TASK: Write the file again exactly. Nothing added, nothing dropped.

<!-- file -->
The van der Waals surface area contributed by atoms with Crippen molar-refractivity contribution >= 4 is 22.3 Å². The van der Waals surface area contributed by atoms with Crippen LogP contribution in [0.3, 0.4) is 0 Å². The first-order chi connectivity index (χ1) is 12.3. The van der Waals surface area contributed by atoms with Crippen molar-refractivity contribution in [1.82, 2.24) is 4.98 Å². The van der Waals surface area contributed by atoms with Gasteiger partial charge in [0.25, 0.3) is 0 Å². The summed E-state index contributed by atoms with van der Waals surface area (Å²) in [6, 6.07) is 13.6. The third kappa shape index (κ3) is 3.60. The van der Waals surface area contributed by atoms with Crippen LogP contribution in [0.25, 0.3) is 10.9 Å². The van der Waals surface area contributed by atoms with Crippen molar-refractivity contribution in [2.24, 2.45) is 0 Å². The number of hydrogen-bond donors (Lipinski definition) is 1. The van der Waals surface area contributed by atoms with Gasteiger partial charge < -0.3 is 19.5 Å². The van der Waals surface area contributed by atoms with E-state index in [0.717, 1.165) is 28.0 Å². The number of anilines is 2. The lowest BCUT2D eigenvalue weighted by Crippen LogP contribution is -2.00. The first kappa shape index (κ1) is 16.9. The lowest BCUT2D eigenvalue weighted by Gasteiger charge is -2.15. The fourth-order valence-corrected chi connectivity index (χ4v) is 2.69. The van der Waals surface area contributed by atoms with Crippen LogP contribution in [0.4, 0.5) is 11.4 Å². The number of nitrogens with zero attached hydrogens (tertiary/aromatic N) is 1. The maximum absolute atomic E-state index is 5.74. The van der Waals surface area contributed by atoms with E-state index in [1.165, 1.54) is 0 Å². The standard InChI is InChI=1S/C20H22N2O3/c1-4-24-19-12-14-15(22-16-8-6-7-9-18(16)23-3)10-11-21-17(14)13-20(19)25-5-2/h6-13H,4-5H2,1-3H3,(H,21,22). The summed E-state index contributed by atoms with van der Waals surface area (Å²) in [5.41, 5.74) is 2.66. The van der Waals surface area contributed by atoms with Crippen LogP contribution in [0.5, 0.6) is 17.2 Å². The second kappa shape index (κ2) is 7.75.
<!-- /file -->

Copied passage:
The van der Waals surface area contributed by atoms with Crippen molar-refractivity contribution >= 4 is 22.3 Å². The van der Waals surface area contributed by atoms with Crippen LogP contribution in [0.3, 0.4) is 0 Å². The first-order chi connectivity index (χ1) is 12.3. The van der Waals surface area contributed by atoms with Crippen molar-refractivity contribution in [1.82, 2.24) is 4.98 Å². The van der Waals surface area contributed by atoms with Gasteiger partial charge in [0.25, 0.3) is 0 Å². The summed E-state index contributed by atoms with van der Waals surface area (Å²) in [6, 6.07) is 13.6. The third kappa shape index (κ3) is 3.60. The van der Waals surface area contributed by atoms with Crippen LogP contribution in [0.25, 0.3) is 10.9 Å². The van der Waals surface area contributed by atoms with Crippen molar-refractivity contribution in [2.24, 2.45) is 0 Å². The number of hydrogen-bond donors (Lipinski definition) is 1. The van der Waals surface area contributed by atoms with Gasteiger partial charge < -0.3 is 19.5 Å². The van der Waals surface area contributed by atoms with E-state index in [0.717, 1.165) is 28.0 Å². The number of anilines is 2. The lowest BCUT2D eigenvalue weighted by Crippen LogP contribution is -2.00. The first kappa shape index (κ1) is 16.9. The lowest BCUT2D eigenvalue weighted by Gasteiger charge is -2.15. The fourth-order valence-corrected chi connectivity index (χ4v) is 2.69. The van der Waals surface area contributed by atoms with Crippen LogP contribution in [0.4, 0.5) is 11.4 Å². The number of nitrogens with zero attached hydrogens (tertiary/aromatic N) is 1. The maximum absolute atomic E-state index is 5.74. The van der Waals surface area contributed by atoms with E-state index in [1.165, 1.54) is 0 Å². The standard InChI is InChI=1S/C20H22N2O3/c1-4-24-19-12-14-15(22-16-8-6-7-9-18(16)23-3)10-11-21-17(14)13-20(19)25-5-2/h6-13H,4-5H2,1-3H3,(H,21,22). The summed E-state index contributed by atoms with van der Waals surface area (Å²) in [5.41, 5.74) is 2.66. The van der Waals surface area contributed by atoms with Crippen LogP contribution in [0.5, 0.6) is 17.2 Å². The second kappa shape index (κ2) is 7.75.